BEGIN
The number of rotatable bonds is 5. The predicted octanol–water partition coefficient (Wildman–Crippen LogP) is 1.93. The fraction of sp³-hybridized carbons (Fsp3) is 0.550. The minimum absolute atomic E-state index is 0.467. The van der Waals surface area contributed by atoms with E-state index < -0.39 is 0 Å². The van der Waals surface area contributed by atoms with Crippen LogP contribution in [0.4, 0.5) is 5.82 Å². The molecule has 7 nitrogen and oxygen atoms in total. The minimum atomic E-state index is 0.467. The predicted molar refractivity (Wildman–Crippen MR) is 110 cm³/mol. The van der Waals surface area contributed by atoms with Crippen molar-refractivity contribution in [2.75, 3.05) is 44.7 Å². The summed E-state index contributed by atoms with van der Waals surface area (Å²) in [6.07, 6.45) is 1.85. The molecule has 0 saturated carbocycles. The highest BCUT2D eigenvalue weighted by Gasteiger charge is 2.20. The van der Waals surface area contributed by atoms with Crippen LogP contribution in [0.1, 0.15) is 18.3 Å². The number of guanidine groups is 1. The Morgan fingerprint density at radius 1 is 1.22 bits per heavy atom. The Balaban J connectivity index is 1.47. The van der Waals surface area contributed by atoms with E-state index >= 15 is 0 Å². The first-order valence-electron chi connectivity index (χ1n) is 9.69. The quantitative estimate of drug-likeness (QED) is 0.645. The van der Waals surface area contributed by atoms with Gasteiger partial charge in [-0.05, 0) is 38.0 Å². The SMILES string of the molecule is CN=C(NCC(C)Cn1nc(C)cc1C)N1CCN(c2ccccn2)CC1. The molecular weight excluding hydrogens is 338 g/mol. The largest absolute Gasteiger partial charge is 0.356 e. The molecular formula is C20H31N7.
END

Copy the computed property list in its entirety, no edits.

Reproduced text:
The number of rotatable bonds is 5. The predicted octanol–water partition coefficient (Wildman–Crippen LogP) is 1.93. The fraction of sp³-hybridized carbons (Fsp3) is 0.550. The minimum absolute atomic E-state index is 0.467. The van der Waals surface area contributed by atoms with E-state index < -0.39 is 0 Å². The van der Waals surface area contributed by atoms with Crippen LogP contribution in [0.4, 0.5) is 5.82 Å². The molecule has 7 nitrogen and oxygen atoms in total. The minimum atomic E-state index is 0.467. The predicted molar refractivity (Wildman–Crippen MR) is 110 cm³/mol. The van der Waals surface area contributed by atoms with Crippen molar-refractivity contribution in [2.75, 3.05) is 44.7 Å². The summed E-state index contributed by atoms with van der Waals surface area (Å²) in [6.07, 6.45) is 1.85. The molecule has 0 saturated carbocycles. The highest BCUT2D eigenvalue weighted by Gasteiger charge is 2.20. The van der Waals surface area contributed by atoms with Crippen LogP contribution in [0.1, 0.15) is 18.3 Å². The number of guanidine groups is 1. The Morgan fingerprint density at radius 1 is 1.22 bits per heavy atom. The Balaban J connectivity index is 1.47. The van der Waals surface area contributed by atoms with E-state index >= 15 is 0 Å². The first-order valence-electron chi connectivity index (χ1n) is 9.69. The quantitative estimate of drug-likeness (QED) is 0.645. The van der Waals surface area contributed by atoms with Gasteiger partial charge in [-0.05, 0) is 38.0 Å². The SMILES string of the molecule is CN=C(NCC(C)Cn1nc(C)cc1C)N1CCN(c2ccccn2)CC1. The molecular weight excluding hydrogens is 338 g/mol. The largest absolute Gasteiger partial charge is 0.356 e. The molecular formula is C20H31N7.